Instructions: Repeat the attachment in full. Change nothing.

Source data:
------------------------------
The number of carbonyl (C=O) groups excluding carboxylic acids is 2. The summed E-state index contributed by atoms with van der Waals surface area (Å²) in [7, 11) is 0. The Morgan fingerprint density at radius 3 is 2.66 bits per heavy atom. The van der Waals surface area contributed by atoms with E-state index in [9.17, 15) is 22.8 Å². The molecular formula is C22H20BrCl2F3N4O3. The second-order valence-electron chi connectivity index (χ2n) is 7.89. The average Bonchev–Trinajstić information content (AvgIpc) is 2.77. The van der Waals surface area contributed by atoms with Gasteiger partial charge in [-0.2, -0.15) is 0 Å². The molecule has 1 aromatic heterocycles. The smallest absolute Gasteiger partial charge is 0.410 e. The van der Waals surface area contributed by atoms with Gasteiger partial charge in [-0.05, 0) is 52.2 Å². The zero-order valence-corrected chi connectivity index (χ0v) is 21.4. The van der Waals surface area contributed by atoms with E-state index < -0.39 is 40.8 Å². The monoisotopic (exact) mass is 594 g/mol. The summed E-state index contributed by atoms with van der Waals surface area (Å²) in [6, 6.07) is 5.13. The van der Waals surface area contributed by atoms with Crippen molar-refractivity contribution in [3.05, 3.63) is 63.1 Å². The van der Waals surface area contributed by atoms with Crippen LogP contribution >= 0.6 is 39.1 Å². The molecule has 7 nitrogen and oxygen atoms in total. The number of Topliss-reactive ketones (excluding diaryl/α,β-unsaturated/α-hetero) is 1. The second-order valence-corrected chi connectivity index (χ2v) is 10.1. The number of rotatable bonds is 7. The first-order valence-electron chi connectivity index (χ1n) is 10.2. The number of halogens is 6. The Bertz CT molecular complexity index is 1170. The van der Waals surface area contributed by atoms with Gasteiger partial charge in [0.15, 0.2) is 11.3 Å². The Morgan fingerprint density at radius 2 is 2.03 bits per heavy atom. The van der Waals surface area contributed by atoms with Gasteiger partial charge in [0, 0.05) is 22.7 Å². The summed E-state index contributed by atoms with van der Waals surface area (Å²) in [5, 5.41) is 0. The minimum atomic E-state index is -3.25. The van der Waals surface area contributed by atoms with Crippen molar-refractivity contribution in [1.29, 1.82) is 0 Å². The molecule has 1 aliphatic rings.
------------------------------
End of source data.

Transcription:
The number of carbonyl (C=O) groups excluding carboxylic acids is 2. The summed E-state index contributed by atoms with van der Waals surface area (Å²) in [7, 11) is 0. The Morgan fingerprint density at radius 3 is 2.66 bits per heavy atom. The van der Waals surface area contributed by atoms with E-state index in [9.17, 15) is 22.8 Å². The molecular formula is C22H20BrCl2F3N4O3. The second-order valence-electron chi connectivity index (χ2n) is 7.89. The average Bonchev–Trinajstić information content (AvgIpc) is 2.77. The van der Waals surface area contributed by atoms with Gasteiger partial charge in [-0.2, -0.15) is 0 Å². The molecule has 1 aromatic heterocycles. The smallest absolute Gasteiger partial charge is 0.410 e. The van der Waals surface area contributed by atoms with Gasteiger partial charge in [-0.05, 0) is 52.2 Å². The zero-order valence-corrected chi connectivity index (χ0v) is 21.4. The van der Waals surface area contributed by atoms with E-state index < -0.39 is 40.8 Å². The monoisotopic (exact) mass is 594 g/mol. The summed E-state index contributed by atoms with van der Waals surface area (Å²) in [6, 6.07) is 5.13. The van der Waals surface area contributed by atoms with Crippen molar-refractivity contribution in [3.05, 3.63) is 63.1 Å². The van der Waals surface area contributed by atoms with Crippen LogP contribution >= 0.6 is 39.1 Å². The molecule has 7 nitrogen and oxygen atoms in total. The number of Topliss-reactive ketones (excluding diaryl/α,β-unsaturated/α-hetero) is 1. The second-order valence-corrected chi connectivity index (χ2v) is 10.1. The number of rotatable bonds is 7. The first-order valence-electron chi connectivity index (χ1n) is 10.2. The number of halogens is 6. The Bertz CT molecular complexity index is 1170. The van der Waals surface area contributed by atoms with Gasteiger partial charge in [0.15, 0.2) is 11.3 Å². The Morgan fingerprint density at radius 2 is 2.03 bits per heavy atom. The van der Waals surface area contributed by atoms with Gasteiger partial charge in [0, 0.05) is 22.7 Å². The summed E-state index contributed by atoms with van der Waals surface area (Å²) in [5, 5.41) is 0. The minimum atomic E-state index is -3.25. The van der Waals surface area contributed by atoms with Crippen molar-refractivity contribution in [1.29, 1.82) is 0 Å². The molecule has 1 aliphatic rings.